Discernment Addendum


In his sermon yesterday, my pastor, Dale Burke, pointed out an interesting fact from the scripture passage we were studying, Luke 12:13-34. One disgruntled, and apparently greedy, person demanded that Jesus arbitrate a dispute. As part of Jesus’s answer to the guy, He told a parable in which the central character dialogued with himself.

The man was a rich landowner and experienced a further blessing: his harvest produced a bumper crop. As a result, “he began reasoning to himself, saying, ‘What shall I do …’ ”

Later, he talked to his soul: ” ‘Soul, you have many goods laid up for many years to come …’ ”

My pastor’s first point was that the rich man was talking to the wrong person about his situation—himself instead of God.

Lo and behold, when I began reading the book of Ecclesiastes this morning, I found the same thing. Chapter two starts out, “I said to myself …”

So how often, I wonder, am I talking to myself instead of talking to God? I think this is especially important in our postmodern culture that advocates “looking within” for the answers to just about everything.

Seems to me, God wants our eyes on Him instead.

The Psalmist asked God to search him and try him and see if there was any wicked way in him. He didn’t say he would examine himself to see if there was any wicked way.

Left to myself, looking within is fraught with deception and wishful thinking.

Why would I want to look within when I can look to God who is omnipotent, all knowing, wise, and good? How silly for me to rely on the fallible, selfish, narrow-minded, incomplete counsel I give myself. 🙄

The key to discernment, then, is to ask God to reveal His perspective rather than trying to ferret out truth from my own partial and imperfect attitudes, beliefs, and ideas.

And of course, God has already revealed His perspective in His Word, so I need to pray for His Spirit to open the eyes of my heart to understand and apply what He has revealed.

With God’s perspective in mind and by asking for His counsel and wisdom, I can approach the task of analyzing what I read and see, trusting that He will supply the discernment I need.

Published in: on March 1, 2010 at 1:41 pm  Comments (3)  
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Writing for the “Spiritually Interested”


I wasn’t going to link to it or even reference the source of these thoughts, but I want to copy a chart, and therefore have to give due credit.

Recently editor Mick Silva has been blogging about writing for seekers, those operating with a postmodern perspective. In one post entitled “Why Is The Shack Still Selling?” he asks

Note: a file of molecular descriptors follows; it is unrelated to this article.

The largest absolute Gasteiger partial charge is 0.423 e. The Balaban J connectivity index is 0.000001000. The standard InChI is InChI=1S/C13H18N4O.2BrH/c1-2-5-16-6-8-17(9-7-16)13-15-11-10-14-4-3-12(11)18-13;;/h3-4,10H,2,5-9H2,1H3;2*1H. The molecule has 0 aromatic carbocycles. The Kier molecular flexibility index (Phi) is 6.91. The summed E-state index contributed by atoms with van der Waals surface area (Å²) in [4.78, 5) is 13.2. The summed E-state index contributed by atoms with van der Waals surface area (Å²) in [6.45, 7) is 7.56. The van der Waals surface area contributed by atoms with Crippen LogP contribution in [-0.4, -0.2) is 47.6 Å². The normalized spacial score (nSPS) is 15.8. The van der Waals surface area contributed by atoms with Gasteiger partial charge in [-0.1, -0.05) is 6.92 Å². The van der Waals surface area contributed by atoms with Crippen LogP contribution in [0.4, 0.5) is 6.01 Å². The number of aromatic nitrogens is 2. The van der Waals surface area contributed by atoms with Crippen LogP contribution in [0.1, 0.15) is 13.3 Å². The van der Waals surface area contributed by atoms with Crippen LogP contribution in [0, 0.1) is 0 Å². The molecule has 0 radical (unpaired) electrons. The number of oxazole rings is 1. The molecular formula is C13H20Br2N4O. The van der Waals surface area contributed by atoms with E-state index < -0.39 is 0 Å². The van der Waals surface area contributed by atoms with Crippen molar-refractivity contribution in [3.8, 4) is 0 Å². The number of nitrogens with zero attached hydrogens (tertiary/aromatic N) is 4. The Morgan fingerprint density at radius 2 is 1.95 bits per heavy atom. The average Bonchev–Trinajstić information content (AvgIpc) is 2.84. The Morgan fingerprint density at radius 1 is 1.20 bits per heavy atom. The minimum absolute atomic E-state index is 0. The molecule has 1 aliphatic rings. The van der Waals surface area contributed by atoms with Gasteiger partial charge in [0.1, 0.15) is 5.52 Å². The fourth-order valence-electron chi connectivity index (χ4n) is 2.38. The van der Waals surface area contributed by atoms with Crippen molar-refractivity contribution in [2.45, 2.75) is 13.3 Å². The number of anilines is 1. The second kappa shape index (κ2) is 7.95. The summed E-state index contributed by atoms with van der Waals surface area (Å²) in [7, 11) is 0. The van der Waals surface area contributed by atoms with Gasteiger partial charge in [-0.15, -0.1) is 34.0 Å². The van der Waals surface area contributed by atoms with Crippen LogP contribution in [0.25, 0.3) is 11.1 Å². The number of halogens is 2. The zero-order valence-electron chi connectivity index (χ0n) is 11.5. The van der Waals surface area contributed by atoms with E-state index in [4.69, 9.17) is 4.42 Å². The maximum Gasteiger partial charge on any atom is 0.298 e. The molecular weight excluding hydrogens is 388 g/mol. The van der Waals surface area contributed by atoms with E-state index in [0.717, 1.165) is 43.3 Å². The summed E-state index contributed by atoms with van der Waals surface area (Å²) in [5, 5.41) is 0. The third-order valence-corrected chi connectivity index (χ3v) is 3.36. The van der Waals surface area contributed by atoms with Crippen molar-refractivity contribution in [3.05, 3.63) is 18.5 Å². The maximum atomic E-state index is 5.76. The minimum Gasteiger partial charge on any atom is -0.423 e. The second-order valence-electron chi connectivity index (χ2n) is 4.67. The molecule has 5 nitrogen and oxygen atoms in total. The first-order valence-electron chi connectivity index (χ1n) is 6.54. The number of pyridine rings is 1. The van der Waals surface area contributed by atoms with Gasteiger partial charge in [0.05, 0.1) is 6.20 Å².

How do these “pioneers” differ from the more traditional Christian book market?

By “pioneers” I believe he means authors who are engaging the “spiritually interested” within the Christian framework (in another post, though, he includes authors such as Rhonda Byrne, author of The Secret, and Eckhart Tolle, The Power of Now, so I may be assuming too much).

Anyway, here is the chart I found interesting.

    Pioneers value / Traditionalists value
    Mystery over certainty/ Certainty over mystery
    Experiential faith/ Propositional truth
    Freedom from structure/ Structure to their freedom
    Personal authority/ Authority figures
    Love at the expense of truth/ Truth at the expense of love
    Authenticity over status/ Status over authenticity
    Relationship over rules/ Rules over relationship
    Maleable [malleable], interpretive/ Concrete, quantifiable
    A story over principles/ Principles over a story
    Seeking over knowing Knowing over seeking

In many ways, this list is nothing more than a description of a person influenced primarily by postmodernism versus a person influenced primarily by modernism, and to be honest, I don’t see the Christians I know on either side of the chart.

A few years ago, I asked my pastor, Dale Burke, what he thought of postmodernism, and his answer was insightful: it’s just a philosophical approach to life, no more right or wrong than other approaches. We can glean good things from any number of philosophies, but the key is to square what we believe with the Bible.

Well, that puts my pastor, my church, and me decidedly on the side of propositional truth, doesn’t it? Yes, and the first proposition is to love God with all of my being and the second, to love my brother as myself.

So does that mean we are part of the “Pioneers,” putting love over truth?

Yes, except another proposition we believe says we can know the truth and the truth will set you free. And that statement is supplemented by Jesus’s declaration that He is the way, the truth, and the life, that no one comes to the Father except via the Son. Which again shifts us back to the camp of the “Pioneers” because we value relationship over rules.